It's all then made more complicated by Kat bursting into Richard's office at work mad at him for something he did at the dinner party. He used information he gained about her situation during the evening to lodge a formal complaint. Kat knows that her new underling is clueless when it comes to operating a corporation's Twitter account. There's a responsibility that comes from managing that page. Each tweet goes out to millions of people. Every link needs to be properly researched. Every word needs to reflect the company well while not opening up the magazine to a lawsuit. A simple joke by one person could easily be misconstrued. Of course, the joke that Natalie believes is so funny is just bad. Kat knows that she has to fire her. It's the best thing for the department. Richard actually making a professional inquiry into her file though seems like a betrayal to Kat. She can't believe he would do that given their new personal connection. It just further complicates the business dynamic. Of course, Richard is right to do what he did. It's also very inappropriate for Kat to confront him about it. But again, the show only features the consequences as they play out for Jane, Kat and Sutton. Everything is still seen through their perspectives. It's a great way to tell stories most of the time. But it would have been interesting to spend more time with Richard and just how precarious his job really is at the company. He says that an action like that could cost him his job. That's probably very true. But the threat isn't real because the show simply doesn't spend enough time with it. It's nice to acknowledge how inappropriate it is. Kat responds according. But it's all a little too predictable as well.

Plus, it's all building up to the moment where Sutton and Richard realize that their relationship is always going to be complicated as long as they work together. They breakup because of that. It plays as this grand, sweeping scene of emotion. It's devastating because the two of them have invested so much into each other. Richard has proven himself to be a good boyfriend. He can't always be there for her because it would compromise his job. But he has done right by her. This isn't a case of Sutton needing to leave a bad situation. The logistics of it all are just too complicated for them. However, the show also seems to be saying that the end of Sutton-Richard and Jane-Ryan as couples are the same. They are not. Sutton and Richard have been an important story since the beginning while Ryan has been important for helping move Jane's personal story along. There's a key difference. Sure, I'm not as personally invested in either of them as I was in the Kat-Adena dynamic. That was new and interesting while these two pairings are more tame and conventional. Again, they had their moments as well. This just feels like the episode that makes all of the girls single again as they grow more frustrated with the realities of modern-day love. That's a fascinating story for the future. But the structure of this episode just makes it more forced and noticeable.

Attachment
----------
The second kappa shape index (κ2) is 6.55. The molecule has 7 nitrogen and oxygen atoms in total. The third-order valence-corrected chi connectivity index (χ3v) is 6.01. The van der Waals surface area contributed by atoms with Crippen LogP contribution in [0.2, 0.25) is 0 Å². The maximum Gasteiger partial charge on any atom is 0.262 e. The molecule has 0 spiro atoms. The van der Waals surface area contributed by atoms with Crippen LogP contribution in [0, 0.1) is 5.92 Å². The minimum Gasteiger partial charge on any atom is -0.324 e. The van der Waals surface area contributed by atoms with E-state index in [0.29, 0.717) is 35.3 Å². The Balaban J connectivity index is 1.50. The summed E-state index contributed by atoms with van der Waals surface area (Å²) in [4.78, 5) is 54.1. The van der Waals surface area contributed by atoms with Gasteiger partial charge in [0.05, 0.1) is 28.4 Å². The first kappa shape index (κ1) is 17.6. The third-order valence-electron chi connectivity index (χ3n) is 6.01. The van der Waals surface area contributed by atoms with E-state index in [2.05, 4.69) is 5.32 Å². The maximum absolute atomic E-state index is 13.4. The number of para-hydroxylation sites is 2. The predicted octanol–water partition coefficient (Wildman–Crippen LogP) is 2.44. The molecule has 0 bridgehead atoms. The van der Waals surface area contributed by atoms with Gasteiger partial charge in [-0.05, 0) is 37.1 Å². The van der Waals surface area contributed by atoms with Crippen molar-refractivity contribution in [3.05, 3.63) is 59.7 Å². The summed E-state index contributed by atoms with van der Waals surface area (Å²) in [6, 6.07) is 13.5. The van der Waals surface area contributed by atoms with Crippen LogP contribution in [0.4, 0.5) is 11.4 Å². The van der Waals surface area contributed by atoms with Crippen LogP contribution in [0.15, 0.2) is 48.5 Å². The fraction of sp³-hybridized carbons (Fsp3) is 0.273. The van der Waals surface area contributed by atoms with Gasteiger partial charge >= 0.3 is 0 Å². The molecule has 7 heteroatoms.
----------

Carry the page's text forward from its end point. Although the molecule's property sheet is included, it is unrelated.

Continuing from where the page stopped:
Some more thoughts:
  • "Three Girls in a Tub" was written by Ian Deitchman & Kristin Robinson and directed by Jann Turner.
  • Jane's story is the most conventional and lame of this week's episode. She's struggling with the idea of dating multiple guys at the same time. She believes she can do it because the guy she likes is doing it. But that's not true at all. She still seems mature in the end by figuring out what she wants and not asking Ryan to change because of it. It's a moment of growth even though Ryan's longing makes it seem like something more is suppose to be going on.
  • And again, Ryan was a perfectly good boyfriend for Jane too. She would sometimes read too much into something when it wasn't true. But he always did right by her. The sex was good and he brought her lunch. He was always honest with her. Of course, her new date seems good too. She has a connection with him even though she clearly wants to move quickly when it comes to sex.
  • Jane just casually talks about genital piercings to her boss and her husband. That just feels incredibly inappropriate. And yet, it's laughed off as a joke. Instead, this is a business where the most personal details of a person's life are being written about and discussed. As such, that makes it fine. It still feels weird though.
  • Before last week, Jane and her friends had no idea about anything in Jacqueline's personal life. And now, her husband is just casually stopping by the magazine all the time. They are flaunting 20 years of marriage for everyone to see. It's nice and heartwarming. But how was Jane clueless to Jacqueline's husband's existence before last week's episode?
  • This is the first time that Kat has had to fire someone who she hired. She wants to excel as a boss. She's good at her job. This is an important part of being in charge though. She needs to inspire her co-workers to do great work. Here, she tries everything to get Natalie to do a good job. None of it works. It feels like a personal defeat for Kat. But at least she still has Jacqueline to help her through it.
  • The show really enjoyed the phrase "high tea." It was an amusing concept before Sutton actually attended the event. Then, it took on a new meaning once she went and got high. It was only after that realization that she actually started to network. It seems she made quite the impression as well - just maybe not the one she wanted to make.